Compact growth habit. Smooth trunk.

Trachycarpus wagnerianus

Wagner's fan palm

Japan

Unknown in the wild

8a – 10a

13°F

10'

Slow

Solitary

Partial shade to full sun

Unknown

Palmate

Green above, silver below

Similar to T. fortunei, but smaller. Fiber-covered trunk.

Trithrinax acanthocoma

Spiny fiber palm

Southern Brazil

Open forests, dry savannas

9a – 11

20°F

15'

Slow

Solitary

Full sun

Moderate

Palmate

Deep green above, whitish below

Not widely cultivated. Long spines on trunk.

Trithrinax campestris

Blue needle palm, Caranday palm

Argentina and Uruguay

Arid regions

8a – 11

13°F

12'

Slow

Clumping

Full sun

High

Palmate

Blue-green

Erect, stiff leaflets. Drought tolerant. Fiber-covered trunk with stiff spines. Good drainage essential.

Washingtonia filifera

California Washington palm

California, Mexico

Desert regions

8a – 11

12°F

50'

Moderate

Solitary

Full sun

Moderate

Costa-palmate

Grayish-green

Requires well-drained soil. Larger diameter trunk than W. robusta. Hybridizes with W. robusta.

Washingtonia robusta7

Washington palm

Mexico

Desert regions

9a – 11

22°F

70 – 100'; 25' in northern FL

Fast

Solitary

Full sun

Moderate

Costa-palmate

Bright green

Though from desert regions, fastest growth occurs with regular irrigation. Requires well-drained soil.

3Non-native palms found in Florida’s natural areas are indicated, with footnotes stating their status as established by the “IFAS Assessment of the Status of Non-native Plants in Florida’s Natural Areas” (Fox et al. 2005). Non-native palms without footnotes have not been reported in Florida’s natural areas and/or have not yet been assessed using the IFAS Assessment.

4In north Florida this species is not considered a problem and may be recommended. In central Florida, this species can be used but it should be treated with caution and managed to prevent its escape (counties are listed by zone at: http://plants.ifas.ufl.edu/assessment/pdfs/assess_counties.pdf). Note that other conclusions may apply in south Florida.

5This species is not considered a problem in north and central Florida and may be recommended (counties are listed by zone at: http://plants.ifas.ufl.edu/assessment/pdfs/assess_counties.pdf). Note that other conclusions may apply in south Florida.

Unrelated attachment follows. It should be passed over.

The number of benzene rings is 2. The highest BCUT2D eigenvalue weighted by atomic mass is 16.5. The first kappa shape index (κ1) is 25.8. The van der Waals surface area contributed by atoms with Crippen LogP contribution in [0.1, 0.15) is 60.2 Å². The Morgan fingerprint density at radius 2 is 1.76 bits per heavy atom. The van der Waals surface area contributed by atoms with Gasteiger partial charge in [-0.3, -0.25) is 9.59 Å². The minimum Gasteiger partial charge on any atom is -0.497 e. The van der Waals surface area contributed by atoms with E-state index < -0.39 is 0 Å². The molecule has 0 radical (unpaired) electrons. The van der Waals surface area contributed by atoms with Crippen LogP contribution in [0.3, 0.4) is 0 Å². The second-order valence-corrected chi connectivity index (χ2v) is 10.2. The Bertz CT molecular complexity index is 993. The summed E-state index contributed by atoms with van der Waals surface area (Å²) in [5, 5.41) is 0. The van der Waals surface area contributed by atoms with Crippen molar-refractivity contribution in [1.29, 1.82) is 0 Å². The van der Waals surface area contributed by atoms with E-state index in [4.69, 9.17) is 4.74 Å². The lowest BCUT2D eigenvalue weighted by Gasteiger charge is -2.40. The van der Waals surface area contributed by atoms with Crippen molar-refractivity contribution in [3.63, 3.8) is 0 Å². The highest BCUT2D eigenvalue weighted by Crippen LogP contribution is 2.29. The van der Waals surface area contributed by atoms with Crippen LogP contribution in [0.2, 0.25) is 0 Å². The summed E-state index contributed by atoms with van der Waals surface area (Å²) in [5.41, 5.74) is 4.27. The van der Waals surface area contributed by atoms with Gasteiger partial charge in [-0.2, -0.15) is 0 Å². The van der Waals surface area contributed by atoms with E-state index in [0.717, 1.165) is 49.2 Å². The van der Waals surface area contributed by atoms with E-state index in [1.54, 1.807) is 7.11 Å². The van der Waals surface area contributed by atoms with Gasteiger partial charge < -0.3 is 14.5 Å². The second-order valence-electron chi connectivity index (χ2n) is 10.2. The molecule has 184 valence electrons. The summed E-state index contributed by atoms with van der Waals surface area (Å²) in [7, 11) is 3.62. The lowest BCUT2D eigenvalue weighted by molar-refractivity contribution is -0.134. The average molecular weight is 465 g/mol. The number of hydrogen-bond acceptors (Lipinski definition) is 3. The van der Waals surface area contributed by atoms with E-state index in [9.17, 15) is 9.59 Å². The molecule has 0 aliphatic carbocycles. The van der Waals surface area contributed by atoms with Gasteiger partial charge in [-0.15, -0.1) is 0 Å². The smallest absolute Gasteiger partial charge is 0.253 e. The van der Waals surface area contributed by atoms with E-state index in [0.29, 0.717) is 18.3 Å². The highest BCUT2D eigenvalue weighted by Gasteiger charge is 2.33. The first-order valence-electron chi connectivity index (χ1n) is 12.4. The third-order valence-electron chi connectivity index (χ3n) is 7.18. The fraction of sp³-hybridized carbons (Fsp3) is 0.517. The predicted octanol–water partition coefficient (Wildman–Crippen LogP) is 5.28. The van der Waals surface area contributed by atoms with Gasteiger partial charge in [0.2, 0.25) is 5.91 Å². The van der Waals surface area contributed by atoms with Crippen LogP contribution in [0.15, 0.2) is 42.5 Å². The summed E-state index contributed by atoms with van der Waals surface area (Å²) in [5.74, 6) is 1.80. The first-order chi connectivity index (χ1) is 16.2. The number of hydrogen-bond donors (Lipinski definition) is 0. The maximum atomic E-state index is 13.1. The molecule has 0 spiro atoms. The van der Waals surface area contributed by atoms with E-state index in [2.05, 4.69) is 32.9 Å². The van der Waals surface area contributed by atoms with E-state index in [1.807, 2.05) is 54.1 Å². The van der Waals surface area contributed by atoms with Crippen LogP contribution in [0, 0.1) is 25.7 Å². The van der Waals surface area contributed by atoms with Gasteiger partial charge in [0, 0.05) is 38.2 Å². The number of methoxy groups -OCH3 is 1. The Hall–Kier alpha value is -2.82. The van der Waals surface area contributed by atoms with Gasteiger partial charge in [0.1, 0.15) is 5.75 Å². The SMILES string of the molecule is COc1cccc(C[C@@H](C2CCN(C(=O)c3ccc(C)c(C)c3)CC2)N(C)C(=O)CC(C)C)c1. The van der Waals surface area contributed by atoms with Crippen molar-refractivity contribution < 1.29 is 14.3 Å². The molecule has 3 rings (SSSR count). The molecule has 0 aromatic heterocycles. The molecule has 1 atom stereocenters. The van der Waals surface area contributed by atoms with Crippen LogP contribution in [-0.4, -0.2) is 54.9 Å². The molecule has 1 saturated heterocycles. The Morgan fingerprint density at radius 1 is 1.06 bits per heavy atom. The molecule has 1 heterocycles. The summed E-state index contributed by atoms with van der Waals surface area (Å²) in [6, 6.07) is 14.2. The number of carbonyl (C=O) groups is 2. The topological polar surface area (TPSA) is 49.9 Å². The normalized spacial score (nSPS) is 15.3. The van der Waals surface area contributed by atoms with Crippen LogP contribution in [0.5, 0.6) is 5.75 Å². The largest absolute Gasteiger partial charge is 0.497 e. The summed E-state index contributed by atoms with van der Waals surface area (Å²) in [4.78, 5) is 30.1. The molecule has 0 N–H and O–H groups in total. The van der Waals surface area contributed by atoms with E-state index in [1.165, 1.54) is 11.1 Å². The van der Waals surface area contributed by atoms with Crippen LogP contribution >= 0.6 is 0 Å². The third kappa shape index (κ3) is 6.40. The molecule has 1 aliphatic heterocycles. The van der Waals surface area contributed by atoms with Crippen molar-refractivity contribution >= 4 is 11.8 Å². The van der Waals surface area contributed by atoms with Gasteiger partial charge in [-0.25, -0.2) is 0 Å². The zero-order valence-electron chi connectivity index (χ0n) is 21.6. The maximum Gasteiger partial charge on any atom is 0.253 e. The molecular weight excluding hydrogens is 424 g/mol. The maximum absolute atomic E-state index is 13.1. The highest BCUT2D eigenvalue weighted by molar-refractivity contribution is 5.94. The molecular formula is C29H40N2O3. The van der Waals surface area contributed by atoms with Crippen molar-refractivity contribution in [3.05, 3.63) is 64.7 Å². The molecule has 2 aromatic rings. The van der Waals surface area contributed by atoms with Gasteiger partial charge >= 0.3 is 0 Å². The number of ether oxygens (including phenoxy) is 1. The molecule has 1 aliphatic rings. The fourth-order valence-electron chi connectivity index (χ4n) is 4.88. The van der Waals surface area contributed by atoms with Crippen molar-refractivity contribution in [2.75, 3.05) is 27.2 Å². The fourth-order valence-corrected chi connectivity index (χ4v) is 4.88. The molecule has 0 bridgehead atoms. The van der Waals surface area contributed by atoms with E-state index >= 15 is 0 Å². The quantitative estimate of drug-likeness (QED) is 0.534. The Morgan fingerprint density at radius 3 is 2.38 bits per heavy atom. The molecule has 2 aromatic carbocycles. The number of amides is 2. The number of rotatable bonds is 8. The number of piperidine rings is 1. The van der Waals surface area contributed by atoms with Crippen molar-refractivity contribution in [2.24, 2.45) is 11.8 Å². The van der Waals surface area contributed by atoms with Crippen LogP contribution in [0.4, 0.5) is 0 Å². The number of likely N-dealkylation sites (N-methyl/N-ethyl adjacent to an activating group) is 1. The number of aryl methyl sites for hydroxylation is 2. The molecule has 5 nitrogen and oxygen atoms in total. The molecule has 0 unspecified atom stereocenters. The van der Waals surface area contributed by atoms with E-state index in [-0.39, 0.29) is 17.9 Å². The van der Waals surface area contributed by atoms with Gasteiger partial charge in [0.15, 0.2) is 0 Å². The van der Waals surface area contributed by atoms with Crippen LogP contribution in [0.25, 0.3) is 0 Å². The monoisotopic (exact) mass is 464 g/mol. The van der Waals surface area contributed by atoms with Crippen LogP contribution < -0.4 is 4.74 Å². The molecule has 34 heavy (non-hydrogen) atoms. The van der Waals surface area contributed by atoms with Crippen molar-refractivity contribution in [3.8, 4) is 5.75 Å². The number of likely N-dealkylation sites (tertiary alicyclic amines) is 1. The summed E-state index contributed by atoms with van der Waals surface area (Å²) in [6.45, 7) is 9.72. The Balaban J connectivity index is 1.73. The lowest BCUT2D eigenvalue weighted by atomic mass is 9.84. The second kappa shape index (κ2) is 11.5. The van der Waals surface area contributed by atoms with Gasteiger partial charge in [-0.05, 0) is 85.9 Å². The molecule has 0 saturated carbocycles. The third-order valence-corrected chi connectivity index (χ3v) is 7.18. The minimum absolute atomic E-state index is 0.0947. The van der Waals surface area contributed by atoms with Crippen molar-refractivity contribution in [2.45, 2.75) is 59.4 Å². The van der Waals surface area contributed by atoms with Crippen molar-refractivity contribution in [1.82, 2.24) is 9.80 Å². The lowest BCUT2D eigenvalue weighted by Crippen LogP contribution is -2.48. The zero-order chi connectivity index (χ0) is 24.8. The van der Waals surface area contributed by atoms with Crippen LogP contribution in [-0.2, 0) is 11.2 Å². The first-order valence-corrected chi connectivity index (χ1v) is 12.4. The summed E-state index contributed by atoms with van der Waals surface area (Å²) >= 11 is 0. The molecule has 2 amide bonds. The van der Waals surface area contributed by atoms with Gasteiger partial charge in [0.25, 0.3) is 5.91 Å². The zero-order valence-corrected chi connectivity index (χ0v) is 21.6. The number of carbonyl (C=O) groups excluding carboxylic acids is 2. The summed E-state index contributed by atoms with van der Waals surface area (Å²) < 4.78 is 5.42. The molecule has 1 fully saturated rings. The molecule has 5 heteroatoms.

6This species is not considered a problem in north and central Florida and may be recommended (counties are listed by zone at: http://plants.ifas.ufl.edu/assessment/pdfs/assess_counties.pdf). Note that other conclusions may apply in south Florida.

7This species is not considered a problem in north and central Florida and may be recommended (counties are listed by zone at: http://plants.ifas.ufl.edu/assessment/pdfs/assess_counties.pdf). Note that other conclusions may apply in south Florida.

Footnotes

1.

This document is ENH1094, one of a series of the Environmental Horticulture Department, UF/IFAS Extension. Original publication date February 2008. Revised March 2011. Reviewed February 2014. Visit the EDIS website at http://edis.ifas.ufl.edu.

2.

Edwin R. Duke, Associate Professor, Ornamental Horticulture and Landscape Design and Management, Florida A&M University, College of Engineering Sciences, Technology and Agriculture, 306 Perry-Paige South, Tallahassee, FL 32307; and Gary W. Knox, Extension Specialist and Professor of Environmental Horticulture, UF/IFAS Extension, North Florida Research and Education Center, 155 Research Road, Quincy, FL 32351.


The Institute of Food and Agricultural Sciences (IFAS) is an Equal Opportunity Institution authorized to provide research, educational information and other services only to individuals and institutions that function with non-discrimination with respect to race, creed, color, religion, age, disability, sex, sexual orientation, marital status, national origin, political opinions or affiliations. For more information on obtaining other UF/IFAS Extension publications, contact your county's UF/IFAS Extension office.

U.S. Department of Agriculture, UF/IFAS Extension Service, University of Florida, IFAS, Florida A & M University Cooperative Extension Program, and Boards of County Commissioners Cooperating. Nick T. Place, dean for UF/IFAS Extension.